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Re: Disaster in the Cichlidarium continues

Post by Willem Heijns » Sun Aug 10, 2008 8:43 am

a litle delay in responding. to answer the questions: I've ordered a new tank. it will be glued together in situ (no more carrying heavy tanks around :? ) I will use styropor underneath it. the manufacturer is confident that it will hold. he is well aware of the fact that steel tends to bend under heavy weights. and yes I will leave out the rocks. it will be a driftwood tank.

on the sunny side: my amarillo pair that has witnessed the blow right above their heads has spawned in their (still) private 600g. a few minutes ago I removed the fry though. I will be adding the other fish sometime this week and I don't want to put those into too much risk.

finally, in an attempt to benefit a little from this whole mess, I have put together a one hour talk of my Cichlidarium, consisting of general information on the setup and use as well as the history of the rotten roof and the collapse of tank #1. so if you're interested to hear and see the full story........ 8)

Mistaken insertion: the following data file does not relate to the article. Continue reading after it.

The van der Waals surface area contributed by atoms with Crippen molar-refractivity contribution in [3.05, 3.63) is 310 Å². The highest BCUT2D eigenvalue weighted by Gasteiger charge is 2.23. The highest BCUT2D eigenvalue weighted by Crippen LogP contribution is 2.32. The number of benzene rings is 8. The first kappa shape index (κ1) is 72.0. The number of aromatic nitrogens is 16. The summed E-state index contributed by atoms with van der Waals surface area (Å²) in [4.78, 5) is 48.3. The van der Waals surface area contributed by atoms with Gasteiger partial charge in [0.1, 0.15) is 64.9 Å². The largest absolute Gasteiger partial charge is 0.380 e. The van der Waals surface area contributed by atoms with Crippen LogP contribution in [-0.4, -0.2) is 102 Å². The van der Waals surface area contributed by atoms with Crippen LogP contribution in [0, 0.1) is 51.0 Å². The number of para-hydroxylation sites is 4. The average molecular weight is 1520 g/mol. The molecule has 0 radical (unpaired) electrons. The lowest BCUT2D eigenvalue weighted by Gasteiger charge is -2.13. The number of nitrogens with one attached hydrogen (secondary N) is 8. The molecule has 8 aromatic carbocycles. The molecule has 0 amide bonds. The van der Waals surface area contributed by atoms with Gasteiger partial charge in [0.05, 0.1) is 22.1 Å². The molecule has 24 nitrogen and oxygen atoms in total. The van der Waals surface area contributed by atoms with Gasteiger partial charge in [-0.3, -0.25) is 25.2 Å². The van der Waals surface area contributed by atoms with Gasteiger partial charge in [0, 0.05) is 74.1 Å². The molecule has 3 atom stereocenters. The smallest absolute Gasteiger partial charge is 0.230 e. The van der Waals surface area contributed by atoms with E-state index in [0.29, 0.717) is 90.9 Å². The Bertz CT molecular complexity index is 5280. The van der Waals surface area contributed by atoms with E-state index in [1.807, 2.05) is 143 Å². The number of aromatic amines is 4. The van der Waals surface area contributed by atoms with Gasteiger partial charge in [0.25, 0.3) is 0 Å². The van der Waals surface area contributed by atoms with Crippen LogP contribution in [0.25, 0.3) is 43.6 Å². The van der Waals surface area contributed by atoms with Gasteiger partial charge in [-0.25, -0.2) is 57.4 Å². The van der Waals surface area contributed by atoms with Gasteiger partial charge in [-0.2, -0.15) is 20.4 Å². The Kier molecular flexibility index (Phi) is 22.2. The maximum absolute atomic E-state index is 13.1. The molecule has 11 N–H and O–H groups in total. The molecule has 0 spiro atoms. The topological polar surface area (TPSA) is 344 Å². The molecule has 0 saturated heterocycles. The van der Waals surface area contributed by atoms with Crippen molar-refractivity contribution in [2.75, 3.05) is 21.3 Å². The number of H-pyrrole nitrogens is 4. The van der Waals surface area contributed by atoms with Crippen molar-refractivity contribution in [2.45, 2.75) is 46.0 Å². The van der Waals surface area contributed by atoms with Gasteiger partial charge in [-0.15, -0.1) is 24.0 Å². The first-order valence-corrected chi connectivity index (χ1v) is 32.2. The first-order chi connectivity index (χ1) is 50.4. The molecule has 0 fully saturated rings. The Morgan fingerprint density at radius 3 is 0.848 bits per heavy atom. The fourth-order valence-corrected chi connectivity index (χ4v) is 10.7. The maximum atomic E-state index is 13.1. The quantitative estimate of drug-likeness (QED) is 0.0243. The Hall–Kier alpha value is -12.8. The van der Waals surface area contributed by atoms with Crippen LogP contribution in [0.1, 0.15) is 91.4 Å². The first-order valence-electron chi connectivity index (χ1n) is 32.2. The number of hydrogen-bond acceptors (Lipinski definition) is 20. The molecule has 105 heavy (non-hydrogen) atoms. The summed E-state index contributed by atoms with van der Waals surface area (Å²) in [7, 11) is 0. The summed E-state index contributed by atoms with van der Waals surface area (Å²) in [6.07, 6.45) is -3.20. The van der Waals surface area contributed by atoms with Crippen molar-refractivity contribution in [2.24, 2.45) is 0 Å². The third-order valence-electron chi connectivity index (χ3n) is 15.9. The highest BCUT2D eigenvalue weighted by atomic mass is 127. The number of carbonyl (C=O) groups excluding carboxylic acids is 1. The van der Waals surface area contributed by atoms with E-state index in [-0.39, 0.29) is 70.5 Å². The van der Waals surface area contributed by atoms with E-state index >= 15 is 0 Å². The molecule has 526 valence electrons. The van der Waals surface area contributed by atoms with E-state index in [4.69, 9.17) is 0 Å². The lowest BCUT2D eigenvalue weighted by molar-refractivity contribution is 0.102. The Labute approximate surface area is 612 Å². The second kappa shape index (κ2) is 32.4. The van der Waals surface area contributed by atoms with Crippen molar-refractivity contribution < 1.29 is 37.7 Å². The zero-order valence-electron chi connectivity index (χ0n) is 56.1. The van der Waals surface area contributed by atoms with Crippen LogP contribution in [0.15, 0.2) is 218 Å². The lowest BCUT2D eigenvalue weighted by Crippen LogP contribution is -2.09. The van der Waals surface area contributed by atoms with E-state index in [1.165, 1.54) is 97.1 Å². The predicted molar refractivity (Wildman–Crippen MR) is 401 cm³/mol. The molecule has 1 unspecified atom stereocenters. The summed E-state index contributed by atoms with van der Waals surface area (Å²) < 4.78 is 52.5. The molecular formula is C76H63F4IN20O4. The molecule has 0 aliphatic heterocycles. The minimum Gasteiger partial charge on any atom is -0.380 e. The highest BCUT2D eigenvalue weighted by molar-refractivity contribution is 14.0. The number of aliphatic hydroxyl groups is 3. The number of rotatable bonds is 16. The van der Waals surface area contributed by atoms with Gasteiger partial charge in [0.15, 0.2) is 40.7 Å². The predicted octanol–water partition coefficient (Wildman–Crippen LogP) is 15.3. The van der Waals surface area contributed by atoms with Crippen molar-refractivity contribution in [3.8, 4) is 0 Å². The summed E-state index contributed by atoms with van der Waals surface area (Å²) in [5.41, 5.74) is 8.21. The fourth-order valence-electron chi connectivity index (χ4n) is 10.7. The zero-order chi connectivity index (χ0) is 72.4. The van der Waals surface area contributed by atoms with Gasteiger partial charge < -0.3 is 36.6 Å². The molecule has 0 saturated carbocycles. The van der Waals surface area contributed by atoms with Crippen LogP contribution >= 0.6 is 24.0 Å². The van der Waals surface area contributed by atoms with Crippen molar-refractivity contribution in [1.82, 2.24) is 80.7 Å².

Slàinte mhath!

Uilleam

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Re: Disaster in the Cichlidarium continues

Post by Rick Thibert » Tue Aug 12, 2008 3:07 am

Willem,

I notice a rock hanging beyond the front edge in your photo! Is it not possible that these rocks slipping may have been to blame??

BC

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Re: Disaster in the Cichlidarium continues

Post by chc » Wed Aug 13, 2008 9:02 pm